Dialogue: Natural and/or learned!

A Framework for “Dialogue and Learning”

There are hundreds of blog posts, articles, and books that address “dialogue.” They range across age groups (infancy to adulthood), contexts (home, school, business, medicine, politics, public media), content (stories with particular themes or topics, science, history, art, math) and purposes. Some of these sources are simply noting the content of the dialogue, some the type of dialogue, some are critiquing the lack of or tenor of the dialogue, and some address how to teach/develop/learn to engage in meaningful dialogue for the purposes of learning, expanding ideas, and solving problems.
On this blog many of the posts have been related to school success and reading success, particularly as children grow from infancy through elementary school. In an effort to find patterns relevant to school and literacy success the following format will be used for future posts: Reasons, Roles, Rules, Routines and Rewards.

Reasons: What is/are the purposes for focusing on dialogue?

Roles: Who are the participants in the dialogue and how, in the particular context, are they related to each/one another?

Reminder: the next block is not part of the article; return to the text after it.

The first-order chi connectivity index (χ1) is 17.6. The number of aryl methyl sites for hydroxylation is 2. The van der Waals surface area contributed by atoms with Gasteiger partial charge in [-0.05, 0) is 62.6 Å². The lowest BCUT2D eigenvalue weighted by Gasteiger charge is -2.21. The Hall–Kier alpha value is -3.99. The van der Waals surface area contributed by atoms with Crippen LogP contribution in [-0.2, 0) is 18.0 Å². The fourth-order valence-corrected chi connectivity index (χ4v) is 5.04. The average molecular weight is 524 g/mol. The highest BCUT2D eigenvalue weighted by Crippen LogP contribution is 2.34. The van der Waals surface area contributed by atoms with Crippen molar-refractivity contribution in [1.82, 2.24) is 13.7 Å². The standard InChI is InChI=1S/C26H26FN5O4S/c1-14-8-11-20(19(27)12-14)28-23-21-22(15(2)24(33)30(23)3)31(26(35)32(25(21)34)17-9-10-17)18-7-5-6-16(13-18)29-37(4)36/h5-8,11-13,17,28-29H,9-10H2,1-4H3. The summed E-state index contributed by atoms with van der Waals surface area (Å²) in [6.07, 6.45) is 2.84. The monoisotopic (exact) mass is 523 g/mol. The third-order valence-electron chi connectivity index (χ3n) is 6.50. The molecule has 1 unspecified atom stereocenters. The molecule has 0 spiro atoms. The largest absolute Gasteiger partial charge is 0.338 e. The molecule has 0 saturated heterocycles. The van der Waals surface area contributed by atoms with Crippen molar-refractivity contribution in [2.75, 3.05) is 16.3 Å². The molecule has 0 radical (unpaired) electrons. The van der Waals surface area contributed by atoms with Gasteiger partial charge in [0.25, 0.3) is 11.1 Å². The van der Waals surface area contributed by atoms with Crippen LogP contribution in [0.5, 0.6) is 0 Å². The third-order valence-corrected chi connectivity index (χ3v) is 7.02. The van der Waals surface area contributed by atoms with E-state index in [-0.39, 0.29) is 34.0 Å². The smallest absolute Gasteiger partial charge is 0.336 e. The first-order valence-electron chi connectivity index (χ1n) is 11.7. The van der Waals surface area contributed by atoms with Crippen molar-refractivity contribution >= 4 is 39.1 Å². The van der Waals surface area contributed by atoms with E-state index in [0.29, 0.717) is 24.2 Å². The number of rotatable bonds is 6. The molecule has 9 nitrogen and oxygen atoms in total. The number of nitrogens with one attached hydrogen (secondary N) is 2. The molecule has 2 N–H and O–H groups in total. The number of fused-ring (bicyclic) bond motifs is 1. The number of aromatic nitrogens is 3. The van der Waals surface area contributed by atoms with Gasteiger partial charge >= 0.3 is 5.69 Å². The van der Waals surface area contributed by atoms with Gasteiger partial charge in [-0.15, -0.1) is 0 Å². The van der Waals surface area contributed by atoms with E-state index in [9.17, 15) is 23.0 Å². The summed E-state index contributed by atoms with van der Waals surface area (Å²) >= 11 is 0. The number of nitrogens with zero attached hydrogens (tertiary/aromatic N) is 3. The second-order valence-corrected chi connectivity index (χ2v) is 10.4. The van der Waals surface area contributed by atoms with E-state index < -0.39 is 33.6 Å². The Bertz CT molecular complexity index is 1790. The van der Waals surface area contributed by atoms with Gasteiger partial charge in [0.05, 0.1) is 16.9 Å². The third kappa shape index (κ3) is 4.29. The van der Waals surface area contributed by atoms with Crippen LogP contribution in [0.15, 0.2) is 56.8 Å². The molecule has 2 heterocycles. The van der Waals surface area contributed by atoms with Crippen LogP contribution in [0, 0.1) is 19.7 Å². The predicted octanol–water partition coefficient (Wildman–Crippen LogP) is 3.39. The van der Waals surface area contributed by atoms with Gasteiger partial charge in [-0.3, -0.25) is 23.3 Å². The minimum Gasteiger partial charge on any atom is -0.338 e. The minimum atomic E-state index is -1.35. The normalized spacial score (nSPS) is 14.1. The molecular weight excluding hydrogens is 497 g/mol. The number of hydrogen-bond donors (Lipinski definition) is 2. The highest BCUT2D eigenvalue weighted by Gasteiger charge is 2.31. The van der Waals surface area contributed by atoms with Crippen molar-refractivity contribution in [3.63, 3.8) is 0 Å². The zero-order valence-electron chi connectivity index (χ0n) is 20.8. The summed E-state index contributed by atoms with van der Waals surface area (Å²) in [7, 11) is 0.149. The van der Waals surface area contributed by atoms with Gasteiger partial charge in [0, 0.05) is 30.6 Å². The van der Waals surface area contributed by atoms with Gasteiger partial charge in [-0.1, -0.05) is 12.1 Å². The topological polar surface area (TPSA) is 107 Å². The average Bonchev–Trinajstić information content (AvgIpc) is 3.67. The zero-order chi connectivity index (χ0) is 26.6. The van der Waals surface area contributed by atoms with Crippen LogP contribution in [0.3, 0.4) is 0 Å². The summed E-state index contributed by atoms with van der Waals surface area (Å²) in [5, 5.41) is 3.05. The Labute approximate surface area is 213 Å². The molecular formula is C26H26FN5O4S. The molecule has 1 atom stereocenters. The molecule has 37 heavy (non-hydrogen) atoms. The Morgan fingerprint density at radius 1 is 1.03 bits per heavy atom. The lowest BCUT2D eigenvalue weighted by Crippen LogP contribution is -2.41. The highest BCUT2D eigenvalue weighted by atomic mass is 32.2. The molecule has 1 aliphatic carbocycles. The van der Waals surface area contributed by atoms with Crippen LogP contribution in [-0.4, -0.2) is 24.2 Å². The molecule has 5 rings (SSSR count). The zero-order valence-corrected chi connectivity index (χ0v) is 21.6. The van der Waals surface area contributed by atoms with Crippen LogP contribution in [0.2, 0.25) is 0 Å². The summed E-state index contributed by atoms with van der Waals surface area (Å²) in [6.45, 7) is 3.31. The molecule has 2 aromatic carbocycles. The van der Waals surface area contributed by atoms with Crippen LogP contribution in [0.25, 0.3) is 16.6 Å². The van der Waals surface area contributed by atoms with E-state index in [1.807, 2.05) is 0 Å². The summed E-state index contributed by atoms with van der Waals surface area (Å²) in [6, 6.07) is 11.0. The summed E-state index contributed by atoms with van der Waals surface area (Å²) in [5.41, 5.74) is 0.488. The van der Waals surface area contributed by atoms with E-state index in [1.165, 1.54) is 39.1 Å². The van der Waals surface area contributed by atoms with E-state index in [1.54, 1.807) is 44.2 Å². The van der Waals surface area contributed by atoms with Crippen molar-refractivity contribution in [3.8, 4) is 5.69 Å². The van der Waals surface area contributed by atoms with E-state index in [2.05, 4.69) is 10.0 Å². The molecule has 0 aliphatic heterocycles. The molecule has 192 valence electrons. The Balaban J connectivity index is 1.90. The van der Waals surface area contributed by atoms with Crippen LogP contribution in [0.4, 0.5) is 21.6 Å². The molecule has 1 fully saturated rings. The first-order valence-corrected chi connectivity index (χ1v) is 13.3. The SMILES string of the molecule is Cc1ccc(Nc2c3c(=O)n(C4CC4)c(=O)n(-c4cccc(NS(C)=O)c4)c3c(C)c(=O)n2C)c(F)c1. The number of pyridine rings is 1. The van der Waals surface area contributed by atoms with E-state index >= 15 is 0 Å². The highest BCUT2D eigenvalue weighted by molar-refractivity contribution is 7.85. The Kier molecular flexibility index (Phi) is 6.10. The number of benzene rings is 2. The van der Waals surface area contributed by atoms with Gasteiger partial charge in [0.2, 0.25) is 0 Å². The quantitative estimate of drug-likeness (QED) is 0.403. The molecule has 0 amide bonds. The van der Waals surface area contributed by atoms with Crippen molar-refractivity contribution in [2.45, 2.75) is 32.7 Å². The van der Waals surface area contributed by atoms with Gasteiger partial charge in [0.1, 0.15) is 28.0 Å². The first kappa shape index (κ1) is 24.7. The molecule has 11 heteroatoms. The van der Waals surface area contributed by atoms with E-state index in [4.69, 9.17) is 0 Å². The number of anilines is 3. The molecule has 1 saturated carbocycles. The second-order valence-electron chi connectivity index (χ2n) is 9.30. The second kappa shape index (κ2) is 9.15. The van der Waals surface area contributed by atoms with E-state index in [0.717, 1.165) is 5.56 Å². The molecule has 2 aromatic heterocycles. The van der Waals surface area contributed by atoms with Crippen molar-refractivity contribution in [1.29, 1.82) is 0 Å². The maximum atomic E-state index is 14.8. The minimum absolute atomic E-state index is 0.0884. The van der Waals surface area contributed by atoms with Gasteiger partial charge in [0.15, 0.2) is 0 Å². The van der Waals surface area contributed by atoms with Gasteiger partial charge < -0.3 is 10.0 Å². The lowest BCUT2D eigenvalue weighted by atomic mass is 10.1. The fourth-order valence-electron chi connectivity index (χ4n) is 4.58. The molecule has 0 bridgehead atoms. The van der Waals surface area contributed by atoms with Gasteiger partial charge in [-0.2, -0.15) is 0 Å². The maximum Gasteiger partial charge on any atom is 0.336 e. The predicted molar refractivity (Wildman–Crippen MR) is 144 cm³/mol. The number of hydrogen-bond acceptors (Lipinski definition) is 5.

Rules: Is there a set of “rules” that participants follow. Are the rules implicit or explicit. If implicit, are all of the participants aware of the rules? Do they all agree to the rules?

Routines: Dialogue entails multiple “turns” among participants. What kinds of “turns” are there? How do participants determine whose “turn” it is and what kind of contribution is appropriate? Meaningful? Helpful? How are the routines influenced by Reasons, Rules and Roles?

Rewards: Can dialogue really achieve the desired/specified “reasons” for all of the participants? How do we know?

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